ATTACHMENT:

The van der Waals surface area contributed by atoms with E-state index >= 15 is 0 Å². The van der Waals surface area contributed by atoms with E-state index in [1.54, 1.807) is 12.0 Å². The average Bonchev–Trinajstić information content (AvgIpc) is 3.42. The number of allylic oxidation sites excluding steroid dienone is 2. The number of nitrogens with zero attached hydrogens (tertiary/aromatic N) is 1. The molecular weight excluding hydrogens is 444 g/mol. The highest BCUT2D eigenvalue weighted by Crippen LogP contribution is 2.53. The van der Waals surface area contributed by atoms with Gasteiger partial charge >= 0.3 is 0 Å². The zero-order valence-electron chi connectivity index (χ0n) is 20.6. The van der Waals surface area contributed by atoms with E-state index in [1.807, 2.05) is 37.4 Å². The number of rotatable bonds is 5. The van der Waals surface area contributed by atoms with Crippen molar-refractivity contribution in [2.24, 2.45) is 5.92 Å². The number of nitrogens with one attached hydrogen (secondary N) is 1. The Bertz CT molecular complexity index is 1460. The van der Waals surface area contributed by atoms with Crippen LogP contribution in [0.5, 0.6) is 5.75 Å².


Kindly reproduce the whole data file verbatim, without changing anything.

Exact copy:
The van der Waals surface area contributed by atoms with E-state index >= 15 is 0 Å². The van der Waals surface area contributed by atoms with E-state index in [1.54, 1.807) is 12.0 Å². The average Bonchev–Trinajstić information content (AvgIpc) is 3.42. The number of allylic oxidation sites excluding steroid dienone is 2. The number of nitrogens with zero attached hydrogens (tertiary/aromatic N) is 1. The molecular weight excluding hydrogens is 444 g/mol. The highest BCUT2D eigenvalue weighted by Crippen LogP contribution is 2.53. The van der Waals surface area contributed by atoms with Gasteiger partial charge >= 0.3 is 0 Å². The zero-order valence-electron chi connectivity index (χ0n) is 20.6. The van der Waals surface area contributed by atoms with E-state index in [1.807, 2.05) is 37.4 Å². The number of rotatable bonds is 5. The van der Waals surface area contributed by atoms with Crippen molar-refractivity contribution in [2.24, 2.45) is 5.92 Å². The number of nitrogens with one attached hydrogen (secondary N) is 1. The Bertz CT molecular complexity index is 1460. The van der Waals surface area contributed by atoms with Crippen LogP contribution in [0.5, 0.6) is 5.75 Å².